Greece’s finance minister Evangelos Venizelos has said the country’s economy is set to shrink more than expected in 2011. The government now expects the economy to shrink by between 4.5% – 5.3%, rather than the 3.9% previously estimated.Greece has been kept solvent by loans from the EU and the International Monetary Fund, on the condition that it reduces its budget deficit.
At a press conference Venizelos said Greece’s shift to economic growth in 2012 now seems unrealistic. The government aims to cut its budget deficit from 10.5% of GDP, to 7.5% of GDP this year (via AP):
“There is undoubtedly a vicious cycle. We have been obliged over the past two years and in the coming three to implement a gigantic fiscal adjustment … which has a negative impact on the real economy. But these are the terms under which we receive our loans and rescue packages.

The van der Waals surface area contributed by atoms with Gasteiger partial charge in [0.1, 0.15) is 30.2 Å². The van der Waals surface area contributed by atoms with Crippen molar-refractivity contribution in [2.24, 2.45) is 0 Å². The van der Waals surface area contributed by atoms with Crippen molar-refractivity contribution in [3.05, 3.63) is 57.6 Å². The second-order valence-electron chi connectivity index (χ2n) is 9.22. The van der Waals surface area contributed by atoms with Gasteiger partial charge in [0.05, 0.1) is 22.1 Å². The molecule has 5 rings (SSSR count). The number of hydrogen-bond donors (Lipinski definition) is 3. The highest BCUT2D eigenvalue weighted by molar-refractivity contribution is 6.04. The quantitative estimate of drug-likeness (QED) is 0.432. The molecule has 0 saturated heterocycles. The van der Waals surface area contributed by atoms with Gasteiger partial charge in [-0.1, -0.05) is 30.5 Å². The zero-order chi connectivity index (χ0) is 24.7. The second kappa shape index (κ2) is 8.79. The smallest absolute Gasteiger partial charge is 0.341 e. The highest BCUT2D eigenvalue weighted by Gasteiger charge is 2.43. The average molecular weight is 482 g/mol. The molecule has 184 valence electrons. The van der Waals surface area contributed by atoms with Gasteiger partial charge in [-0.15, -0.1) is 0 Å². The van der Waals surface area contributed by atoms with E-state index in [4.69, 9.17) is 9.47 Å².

…”We will see how the deeper recession affects the fiscal result. If all the measures already voted through parliament are implemented, we will be within our targets — or at least extremely close to our targets. And this is the basic issue we will discuss with the troika.”
Meanwhile, Venizelos has written a letter to Euro Group president Jean-Claude Juncker, European monetary and economic affairs commissioner Olli Rehn, and ECB chairman Jean-Claude Trichet, expressing his frustration with Eurozone countries that have demanded collateral if Greece is to receive the next tranche of loans.